So it’s the month of May and a lot of us are already thinking about spending time outside to enjoy everything that the sun has to offer. Summer is almost here, which means planning many outdoor excursions at the beach and attending many poolside parties with friends. But our skin pays the price for the enjoyment we get from blue, cloudless skies; and unfortunately, it’s the UV (ultraviolet) rays from the sun that do all of the damage. But how is that possible? How is having nice, tanned skin a bad thing – doesn’t it enhance one’s appearance? Well, even though tanned skin is found appealing to some, the reality is that the darker the skin gets, the more it’s damaged from ultraviolet radiation, and this could cause skin cancer.
Skin Cancer: The Three Most Common
Basal cell carcinoma and squamous cell carcinoma are types of skin cancer that are common and can be treated effectively; but then there is malignant melanoma, which out the three is more serious and can be difficult to treat in its later stages.
- Basal Cell Carcinoma: This is the most common type of skin cancer in the United States; and even though it accounts for more than 90% of all skin cancer in the country, it hardly ever metastasizes to other parts of the body. Those with light colored skin and who are constantly or infrequently exposed to the sun are at risk. Basal cell carcinoma can affect parts of the body that are often exposed to the sun, such as the face, neck, ears, scalp, shoulders and back.
- Squamous Cell Carcinoma: This is the second most common type of skin cancer that occurs in the U.S. and affects millions. Lighter skin individuals are at risk, however, it can also occur in those with dark skin. Constant sun exposure is a major reason why individuals get squamous cell carcinoma; and even though it can affect similar parts of the body as basal cell carcinoma, it can also occur in the esophagus, lungs, bladder, prostate, penis and vagina.
- Melanoma: As the most serious and challenging type of skin cancer to treat, this type of skin cancer is responsible for more than 75% of skin cancer related deaths. Anyone who’s exposed to the sun’s ultraviolet radiation can be at risk; especially those with fair or freckled skin, have a great amount of moles on the body or large mole since birth, have experienced intense sun bathing, have had blistering sunburns, have blue or green eyes, or red and blond hair, and have a history of melanoma in the family. If not treated right away, melanoma can be dangerous and fatal because it can spread to other parts of the body that are hard to treat such as the lympth nodes, lungs, liver, bones and brain.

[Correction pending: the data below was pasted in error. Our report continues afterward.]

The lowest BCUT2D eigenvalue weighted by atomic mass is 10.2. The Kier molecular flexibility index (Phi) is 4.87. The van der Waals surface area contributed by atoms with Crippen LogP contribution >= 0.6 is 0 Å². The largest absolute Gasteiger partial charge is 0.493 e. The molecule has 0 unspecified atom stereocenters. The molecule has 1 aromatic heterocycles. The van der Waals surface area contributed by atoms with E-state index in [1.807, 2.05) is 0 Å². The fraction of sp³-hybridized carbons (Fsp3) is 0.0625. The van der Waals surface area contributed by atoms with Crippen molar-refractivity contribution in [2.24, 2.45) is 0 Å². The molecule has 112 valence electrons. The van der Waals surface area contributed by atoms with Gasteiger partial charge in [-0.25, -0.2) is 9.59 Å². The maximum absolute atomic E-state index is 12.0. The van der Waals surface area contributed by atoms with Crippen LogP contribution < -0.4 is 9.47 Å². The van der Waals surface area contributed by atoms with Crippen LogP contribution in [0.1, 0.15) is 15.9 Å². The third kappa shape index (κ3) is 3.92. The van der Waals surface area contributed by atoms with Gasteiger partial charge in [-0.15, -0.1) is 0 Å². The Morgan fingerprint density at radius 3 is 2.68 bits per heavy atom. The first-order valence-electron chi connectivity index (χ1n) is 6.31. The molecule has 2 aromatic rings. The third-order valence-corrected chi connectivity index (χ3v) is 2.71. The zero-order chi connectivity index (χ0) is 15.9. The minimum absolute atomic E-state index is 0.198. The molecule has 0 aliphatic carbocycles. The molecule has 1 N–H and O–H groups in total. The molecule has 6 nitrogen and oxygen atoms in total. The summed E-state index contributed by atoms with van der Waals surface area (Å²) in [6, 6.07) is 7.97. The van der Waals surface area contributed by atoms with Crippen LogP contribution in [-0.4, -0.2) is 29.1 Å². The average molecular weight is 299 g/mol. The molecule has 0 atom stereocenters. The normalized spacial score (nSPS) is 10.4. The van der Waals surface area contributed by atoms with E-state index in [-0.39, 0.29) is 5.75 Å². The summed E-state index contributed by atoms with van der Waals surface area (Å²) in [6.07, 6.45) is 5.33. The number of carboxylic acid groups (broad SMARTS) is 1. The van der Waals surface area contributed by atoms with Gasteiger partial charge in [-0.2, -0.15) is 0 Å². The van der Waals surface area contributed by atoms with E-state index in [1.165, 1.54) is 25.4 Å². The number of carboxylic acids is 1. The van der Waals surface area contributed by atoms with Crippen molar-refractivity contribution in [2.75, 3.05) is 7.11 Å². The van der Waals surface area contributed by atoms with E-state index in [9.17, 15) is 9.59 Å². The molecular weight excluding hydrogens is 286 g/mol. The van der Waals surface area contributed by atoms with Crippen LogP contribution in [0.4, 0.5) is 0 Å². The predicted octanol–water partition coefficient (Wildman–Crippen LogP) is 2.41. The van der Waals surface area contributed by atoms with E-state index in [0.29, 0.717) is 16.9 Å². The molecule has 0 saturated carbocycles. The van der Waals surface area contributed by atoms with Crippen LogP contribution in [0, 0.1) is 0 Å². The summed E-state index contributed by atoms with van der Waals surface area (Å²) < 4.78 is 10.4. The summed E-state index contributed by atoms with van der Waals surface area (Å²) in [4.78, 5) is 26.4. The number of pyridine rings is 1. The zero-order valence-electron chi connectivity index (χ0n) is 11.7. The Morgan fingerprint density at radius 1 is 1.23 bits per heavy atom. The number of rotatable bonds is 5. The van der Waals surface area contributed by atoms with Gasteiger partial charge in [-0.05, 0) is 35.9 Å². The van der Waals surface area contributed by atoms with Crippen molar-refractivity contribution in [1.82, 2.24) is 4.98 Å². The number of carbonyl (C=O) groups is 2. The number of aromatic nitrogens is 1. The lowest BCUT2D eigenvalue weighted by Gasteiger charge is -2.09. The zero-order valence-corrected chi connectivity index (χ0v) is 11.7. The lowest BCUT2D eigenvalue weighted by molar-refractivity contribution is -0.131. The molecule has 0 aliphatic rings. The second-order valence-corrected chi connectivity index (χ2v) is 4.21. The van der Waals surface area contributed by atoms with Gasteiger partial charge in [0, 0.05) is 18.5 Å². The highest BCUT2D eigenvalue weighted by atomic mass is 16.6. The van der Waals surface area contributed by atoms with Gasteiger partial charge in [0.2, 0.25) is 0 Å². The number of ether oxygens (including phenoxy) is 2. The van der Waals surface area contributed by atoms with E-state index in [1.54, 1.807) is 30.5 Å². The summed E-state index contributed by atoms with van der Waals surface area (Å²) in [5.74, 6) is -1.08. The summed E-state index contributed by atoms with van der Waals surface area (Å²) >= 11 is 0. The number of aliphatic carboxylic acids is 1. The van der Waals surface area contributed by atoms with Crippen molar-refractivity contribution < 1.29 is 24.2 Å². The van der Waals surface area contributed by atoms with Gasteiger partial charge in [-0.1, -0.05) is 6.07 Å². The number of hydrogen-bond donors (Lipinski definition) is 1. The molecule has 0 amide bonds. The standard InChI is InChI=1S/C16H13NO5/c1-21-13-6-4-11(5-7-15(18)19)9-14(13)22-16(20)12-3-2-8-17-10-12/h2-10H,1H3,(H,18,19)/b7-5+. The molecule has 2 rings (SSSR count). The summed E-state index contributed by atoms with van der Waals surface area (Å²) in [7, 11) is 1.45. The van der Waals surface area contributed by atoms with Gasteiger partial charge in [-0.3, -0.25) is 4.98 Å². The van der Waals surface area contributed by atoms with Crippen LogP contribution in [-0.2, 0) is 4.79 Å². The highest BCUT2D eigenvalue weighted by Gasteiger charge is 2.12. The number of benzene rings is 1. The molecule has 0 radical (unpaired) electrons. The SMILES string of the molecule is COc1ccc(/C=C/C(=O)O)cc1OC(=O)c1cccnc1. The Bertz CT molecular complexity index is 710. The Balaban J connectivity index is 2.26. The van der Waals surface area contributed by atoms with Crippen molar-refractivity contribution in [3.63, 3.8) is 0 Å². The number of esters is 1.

Take Preventative Measures
- Protect your skin from the sun’s ultraviolet rays.
- When outside, avoid the sun as much as possible by seeking shelter under shaded areas.
- Wear hats that protect the face and neck area.
- Wear dark clothing to help absorb UV rays.
- Wear clothes that cover your skin.
- Apply sunscreen (SPF of 15 or higher) on sunny and overcast days (UV rays can penetrate clouds).
- Make sure to apply sunscreen on all parts of the body, especially those that are often ignored (feet, hands, ears, lips, neck, and scalp).
- Avoid tanning beds and sunlamps – they can also damage the skin and cause skin cancer.
- Wear sunglasses with a wrap around design that offer UVA and UVB protection.
- Check your body for moles or irregular mole-like appearances. Don’t neglect your feet (check between toes) or other hard to see areas of your body since these mole-like appearances can form anywhere. If you need help, ask a friend or a loved one for assistance.
- Visit your health care professional if you find or suspect mole-like appearance on your body.